Ondaatje Archive Acquired by Harry Ransom Center

Nadia Q. Ahmad

The archive of Booker Prize–winning author Michael Ondaatje has been acquired by the Harry Ransom Center, an internationally renowned humanities and research library at the University of Texas in Austin. The collection, which is composed of more than ninety boxes of material, includes notebooks containing early drafts of his novels, as well as poetry manuscripts, plays, photographs, audio and video recordings, and correspondence with friends and fellow authors such as Margaret Atwood, John Berger, W. S. Merwin, Joan Didion, Salman Rushdie, and Alice Munro. Like all of the Ransom Center’s collections, once catalogued, Ondaatje’s archive will be open for research and viewing by students, scholars, and the general public. Considering its size, the collection will take many months to catalogue, but the Ransom Center plans to start that work immediately in order to share the materials as soon as possible.

Notebooks containing the first draft of Michael Ondaatje’s novel The English Patient, 1988. (Credit: Pete Smith, courtesy of Harry Ransom Center.)

The Ransom Center’s mission is to encourage a deeper appreciation of literature, photography, film, art, and the performing arts, and to share and celebrate the creative process, providing unique insight into the often unseen artistic practice of writers and artists. This latest acquisition is no exception. “Michael Ondaatje’s working notebooks provide researchers an intimate glimpse of the creative decisions he made in composing such powerful works as The English Patient,” says Ransom Center director Stephen Ennis, “while the many letters in the archive place him within an artistic network of other writers, editors, and publishers, each with their own influence on the author and his work.” Ondaatje’s notebooks—in which the author composes up to four drafts of each novel by hand before moving to a typewriter or computer—serve as the showcase of the collection. “He has pasted into them pictures, maps, and quotations that make plain the associative way his mind works,” Ennis says. “They are highly visual artifacts that invite us to consider the relationship between character, plot, and visual imagery of different kinds.”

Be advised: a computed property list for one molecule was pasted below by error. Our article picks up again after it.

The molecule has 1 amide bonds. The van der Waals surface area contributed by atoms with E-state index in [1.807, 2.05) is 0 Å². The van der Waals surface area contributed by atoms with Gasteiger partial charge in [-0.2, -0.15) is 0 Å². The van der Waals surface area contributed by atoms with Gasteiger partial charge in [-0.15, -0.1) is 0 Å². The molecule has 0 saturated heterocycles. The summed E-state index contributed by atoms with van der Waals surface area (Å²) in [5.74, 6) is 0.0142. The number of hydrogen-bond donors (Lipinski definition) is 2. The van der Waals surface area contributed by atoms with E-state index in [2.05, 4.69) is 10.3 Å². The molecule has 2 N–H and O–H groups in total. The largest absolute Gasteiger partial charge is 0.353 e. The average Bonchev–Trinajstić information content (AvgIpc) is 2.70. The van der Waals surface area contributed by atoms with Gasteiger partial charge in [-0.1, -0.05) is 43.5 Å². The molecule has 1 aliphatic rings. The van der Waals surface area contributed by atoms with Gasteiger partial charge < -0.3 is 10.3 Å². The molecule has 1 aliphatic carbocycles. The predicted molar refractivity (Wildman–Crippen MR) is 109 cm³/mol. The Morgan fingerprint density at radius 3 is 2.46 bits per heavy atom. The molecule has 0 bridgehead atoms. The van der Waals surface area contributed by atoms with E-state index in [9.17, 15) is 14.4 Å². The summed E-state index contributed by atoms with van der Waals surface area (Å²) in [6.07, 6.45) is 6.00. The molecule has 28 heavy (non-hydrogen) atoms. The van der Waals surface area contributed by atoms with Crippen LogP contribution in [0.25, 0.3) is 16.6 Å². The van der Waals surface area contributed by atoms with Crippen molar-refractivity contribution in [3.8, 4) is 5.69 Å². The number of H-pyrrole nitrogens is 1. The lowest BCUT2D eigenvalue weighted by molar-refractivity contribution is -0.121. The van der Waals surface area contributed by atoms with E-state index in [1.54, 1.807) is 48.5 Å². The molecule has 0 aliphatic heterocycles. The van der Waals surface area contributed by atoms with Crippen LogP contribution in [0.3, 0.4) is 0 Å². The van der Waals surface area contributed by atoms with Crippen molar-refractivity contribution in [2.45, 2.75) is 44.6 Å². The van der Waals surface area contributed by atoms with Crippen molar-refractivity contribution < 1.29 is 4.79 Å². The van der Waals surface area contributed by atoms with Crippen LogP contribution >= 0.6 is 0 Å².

The author of six novels, including the 1992 Booker Prize–winning The English Patient, as well as thirteen poetry collections and several works of nonfiction, criticism, and plays, Michael Ondaatje was born in Sri Lanka, formerly Ceylon, in 1943. He immigrated to England in 1954 and moved to Canada when he was eighteen. With works that are often read in the context of modern British literature and postcolonial studies, and whose characters and themes often deal with place and displacement, Ondaatje calls himself a nomad in both life and work, “a mongrel of place. Of race. Of cultures. Of many genres.”

Though Ondaatje, who lives in Toronto, has been writing for more than fifty years, his career as both a poet and a writer was an unexpected path. “I never imagined I would be a writer,” he says. “And when I began writing poetry I never thought I would end up a novelist as well.” Ondaatje’s next book, Warlight, is forthcoming from Knopf in May 2018. Set in London in 1945, the novel follows two young siblings who have been separated from their parents in the aftermath of Nazi bombings.

With a firm belief in a community of artists, Ondaatje is optimistic about housing his archive at the Ransom Center, where he joins a literary collection that includes contemporaries such as J. M. Coetzee, Kazuo Ishiguro, and Jayne Anne Phillips, as well as Faulkner, Yeats, Borges, and Whitman, among many others. This “gathering of wonders,” he says, representing many cultures and places in one space and time, makes the Ransom Center the ideal home for his work—a place where, as he describes the places in his books, people “are able to discover themselves and others…where strangers meet and are altered.”


Nadia Q. Ahmad is Poets & Writers Magazine’s Diana and Simon Raab Editorial Fellow.